By Della Hasselle
UNION SQUARE — New York's getting rhythm as a 10-day festival hosts 100 dance classes through Manhattan.
National Dance Week New York City, which kicked off Friday, gives free classes in styles including latin, ballroom, tap, ballet, swing, hip-hop, aerial acrobatics and Zumba.
Other fitness classes include yoga, Pilates and some acrobatics.
"It's really like dance for the masses," said the founder of the New York chapter of Dance Week, Tasha Norman.
"Our event is going to be about participation, it's about dance for everyone."
As a former dancer who trained at Dance Theater of Harlem and toured professionally starting at the age of 13, Norman knows a few things about the dance community in New York.
When organizing National Dance Week New York, Norman says she wanted a festival that appealed to the everyday New Yorker.
By offering free classes throughout the city, Norman says she hopes that more people will be able to discover and fall in love with various forms of dance.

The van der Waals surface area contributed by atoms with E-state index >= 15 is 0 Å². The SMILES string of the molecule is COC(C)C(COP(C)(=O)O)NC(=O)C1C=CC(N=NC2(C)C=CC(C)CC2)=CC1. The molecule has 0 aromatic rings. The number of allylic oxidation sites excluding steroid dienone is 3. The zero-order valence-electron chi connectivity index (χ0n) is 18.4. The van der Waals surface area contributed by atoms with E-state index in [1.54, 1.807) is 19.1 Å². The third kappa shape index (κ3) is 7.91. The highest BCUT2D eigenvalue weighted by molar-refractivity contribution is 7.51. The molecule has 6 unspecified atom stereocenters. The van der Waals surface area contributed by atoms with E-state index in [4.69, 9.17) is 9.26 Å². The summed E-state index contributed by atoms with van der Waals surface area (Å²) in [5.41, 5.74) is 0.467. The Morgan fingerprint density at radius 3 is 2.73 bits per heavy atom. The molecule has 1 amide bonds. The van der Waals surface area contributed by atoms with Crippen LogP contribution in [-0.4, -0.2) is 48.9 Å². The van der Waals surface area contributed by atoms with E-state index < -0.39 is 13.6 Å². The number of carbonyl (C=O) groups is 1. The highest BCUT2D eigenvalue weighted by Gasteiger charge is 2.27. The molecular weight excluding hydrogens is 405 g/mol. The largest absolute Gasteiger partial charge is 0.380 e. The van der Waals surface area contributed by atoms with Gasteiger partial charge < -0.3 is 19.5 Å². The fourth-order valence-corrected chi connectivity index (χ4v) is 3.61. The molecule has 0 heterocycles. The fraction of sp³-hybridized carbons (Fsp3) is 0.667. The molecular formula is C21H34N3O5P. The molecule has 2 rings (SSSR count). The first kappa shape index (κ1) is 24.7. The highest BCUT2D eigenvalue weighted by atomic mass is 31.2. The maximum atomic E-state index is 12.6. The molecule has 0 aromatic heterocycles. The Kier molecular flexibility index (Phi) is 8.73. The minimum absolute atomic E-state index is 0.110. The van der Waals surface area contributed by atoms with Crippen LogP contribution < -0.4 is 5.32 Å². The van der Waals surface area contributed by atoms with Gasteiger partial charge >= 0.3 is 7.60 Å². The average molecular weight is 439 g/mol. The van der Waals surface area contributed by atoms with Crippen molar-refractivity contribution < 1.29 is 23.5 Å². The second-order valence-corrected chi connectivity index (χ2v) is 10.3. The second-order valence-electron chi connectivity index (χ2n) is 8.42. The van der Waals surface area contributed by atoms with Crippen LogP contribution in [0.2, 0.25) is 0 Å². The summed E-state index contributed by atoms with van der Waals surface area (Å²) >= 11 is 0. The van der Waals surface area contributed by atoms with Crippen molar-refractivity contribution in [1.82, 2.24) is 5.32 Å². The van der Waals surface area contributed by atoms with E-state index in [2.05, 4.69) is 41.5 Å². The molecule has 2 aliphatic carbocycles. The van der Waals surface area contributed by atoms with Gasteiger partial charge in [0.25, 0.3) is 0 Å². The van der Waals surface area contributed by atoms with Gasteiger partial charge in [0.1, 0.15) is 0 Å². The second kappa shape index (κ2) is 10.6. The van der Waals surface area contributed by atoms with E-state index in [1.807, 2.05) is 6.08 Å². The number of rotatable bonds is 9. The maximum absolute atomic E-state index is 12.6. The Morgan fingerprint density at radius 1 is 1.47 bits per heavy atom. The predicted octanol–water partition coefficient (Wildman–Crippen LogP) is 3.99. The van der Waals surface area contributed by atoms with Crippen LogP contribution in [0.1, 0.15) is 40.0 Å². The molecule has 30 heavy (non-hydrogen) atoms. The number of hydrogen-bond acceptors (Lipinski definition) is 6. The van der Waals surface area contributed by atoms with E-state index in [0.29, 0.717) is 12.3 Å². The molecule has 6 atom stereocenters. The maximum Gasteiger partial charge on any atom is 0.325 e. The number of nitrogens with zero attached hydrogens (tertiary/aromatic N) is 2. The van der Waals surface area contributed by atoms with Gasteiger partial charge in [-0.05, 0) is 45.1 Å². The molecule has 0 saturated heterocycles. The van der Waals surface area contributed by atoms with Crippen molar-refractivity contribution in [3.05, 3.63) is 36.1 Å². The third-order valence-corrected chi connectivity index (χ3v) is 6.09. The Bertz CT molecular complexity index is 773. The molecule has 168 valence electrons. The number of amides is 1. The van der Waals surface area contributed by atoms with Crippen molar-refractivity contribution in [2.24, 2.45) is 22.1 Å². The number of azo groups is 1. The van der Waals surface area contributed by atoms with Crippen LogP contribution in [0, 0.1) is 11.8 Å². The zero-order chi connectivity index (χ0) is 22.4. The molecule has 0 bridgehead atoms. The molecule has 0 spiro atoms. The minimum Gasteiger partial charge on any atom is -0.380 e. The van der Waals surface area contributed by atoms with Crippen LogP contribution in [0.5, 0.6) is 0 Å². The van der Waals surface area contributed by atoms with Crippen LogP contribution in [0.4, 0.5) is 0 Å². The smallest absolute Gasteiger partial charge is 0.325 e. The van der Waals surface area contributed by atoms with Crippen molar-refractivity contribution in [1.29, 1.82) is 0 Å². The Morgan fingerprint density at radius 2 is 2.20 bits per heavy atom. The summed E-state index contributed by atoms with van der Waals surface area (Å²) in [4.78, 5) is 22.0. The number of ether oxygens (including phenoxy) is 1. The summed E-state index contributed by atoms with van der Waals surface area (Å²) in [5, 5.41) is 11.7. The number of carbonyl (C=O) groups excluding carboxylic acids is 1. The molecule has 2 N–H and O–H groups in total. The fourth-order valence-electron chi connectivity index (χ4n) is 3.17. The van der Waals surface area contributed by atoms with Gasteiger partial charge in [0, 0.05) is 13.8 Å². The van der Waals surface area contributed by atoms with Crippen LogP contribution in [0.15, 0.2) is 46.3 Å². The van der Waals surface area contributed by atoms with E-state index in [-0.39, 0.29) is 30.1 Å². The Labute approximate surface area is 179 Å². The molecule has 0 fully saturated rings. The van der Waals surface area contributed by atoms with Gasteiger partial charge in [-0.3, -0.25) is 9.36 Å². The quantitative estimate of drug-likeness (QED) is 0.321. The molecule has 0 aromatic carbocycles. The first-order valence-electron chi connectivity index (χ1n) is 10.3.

"For people too embarrassed to take class, or don't know anything about dance, this is the perfect vehicle for that," Norman said. "They can explore what their bodies can do."
To facilitate a greater involvement, Norman has added a few elements this year to the seven-year-old festival. For the first time, New Yorkers can read "reviews" about the various classes offered, summarizing a run-down of the style offered and specifying if the class is beginner, advanced, or somewhere in-between.
The festival kicked off with a dance party at Union Square Bar Tuesday night. It followed a flash-dance performance in Union Square Park, in which a group of about 20 professional dancers performed styles and songs from the '20s, '50s and current trends.
"New York has such an arts culture, but it's still great to expose more unsuspecting people to dance," Brooklyn dancer Jess Loewer, 22, said about the unannounced flash mob performance. "I love this kind of thing."
"It's like a montage," dancer Tia Huston, 22, added about the performance, which also reflected the versatility of the entire festival.
"It's kind of crazy. A little bit of everything."